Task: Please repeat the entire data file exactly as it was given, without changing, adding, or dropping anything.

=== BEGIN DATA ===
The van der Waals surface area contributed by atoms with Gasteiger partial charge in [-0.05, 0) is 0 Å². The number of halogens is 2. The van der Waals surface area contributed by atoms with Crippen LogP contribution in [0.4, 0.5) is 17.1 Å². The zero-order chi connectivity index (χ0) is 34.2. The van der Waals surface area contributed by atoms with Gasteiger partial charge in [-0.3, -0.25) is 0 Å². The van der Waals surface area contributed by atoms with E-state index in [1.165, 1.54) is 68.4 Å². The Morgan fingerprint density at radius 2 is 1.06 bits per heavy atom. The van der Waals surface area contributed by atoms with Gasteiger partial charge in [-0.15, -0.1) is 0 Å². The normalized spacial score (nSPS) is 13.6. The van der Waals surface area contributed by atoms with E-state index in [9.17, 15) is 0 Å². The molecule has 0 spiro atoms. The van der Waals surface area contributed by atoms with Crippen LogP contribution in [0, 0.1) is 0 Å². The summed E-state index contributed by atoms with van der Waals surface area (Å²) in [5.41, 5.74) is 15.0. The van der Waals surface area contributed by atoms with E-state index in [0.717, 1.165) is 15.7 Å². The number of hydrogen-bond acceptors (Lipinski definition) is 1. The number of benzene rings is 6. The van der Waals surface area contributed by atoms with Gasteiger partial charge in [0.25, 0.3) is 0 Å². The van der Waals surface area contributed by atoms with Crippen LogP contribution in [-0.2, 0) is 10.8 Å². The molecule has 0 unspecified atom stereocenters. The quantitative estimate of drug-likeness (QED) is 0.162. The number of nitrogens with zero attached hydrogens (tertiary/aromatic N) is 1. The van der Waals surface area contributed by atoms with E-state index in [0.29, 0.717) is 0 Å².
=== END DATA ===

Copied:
The van der Waals surface area contributed by atoms with Gasteiger partial charge in [-0.05, 0) is 0 Å². The number of halogens is 2. The van der Waals surface area contributed by atoms with Crippen LogP contribution in [0.4, 0.5) is 17.1 Å². The zero-order chi connectivity index (χ0) is 34.2. The van der Waals surface area contributed by atoms with Gasteiger partial charge in [-0.3, -0.25) is 0 Å². The van der Waals surface area contributed by atoms with E-state index in [1.165, 1.54) is 68.4 Å². The Morgan fingerprint density at radius 2 is 1.06 bits per heavy atom. The van der Waals surface area contributed by atoms with Gasteiger partial charge in [-0.15, -0.1) is 0 Å². The normalized spacial score (nSPS) is 13.6. The van der Waals surface area contributed by atoms with E-state index in [9.17, 15) is 0 Å². The molecule has 0 spiro atoms. The van der Waals surface area contributed by atoms with Crippen LogP contribution in [0, 0.1) is 0 Å². The summed E-state index contributed by atoms with van der Waals surface area (Å²) in [5.41, 5.74) is 15.0. The van der Waals surface area contributed by atoms with E-state index in [0.717, 1.165) is 15.7 Å². The number of hydrogen-bond acceptors (Lipinski definition) is 1. The number of benzene rings is 6. The van der Waals surface area contributed by atoms with Gasteiger partial charge in [0.25, 0.3) is 0 Å². The van der Waals surface area contributed by atoms with Crippen LogP contribution in [-0.2, 0) is 10.8 Å². The molecule has 0 unspecified atom stereocenters. The quantitative estimate of drug-likeness (QED) is 0.162. The number of nitrogens with zero attached hydrogens (tertiary/aromatic N) is 1. The van der Waals surface area contributed by atoms with E-state index in [0.29, 0.717) is 0 Å².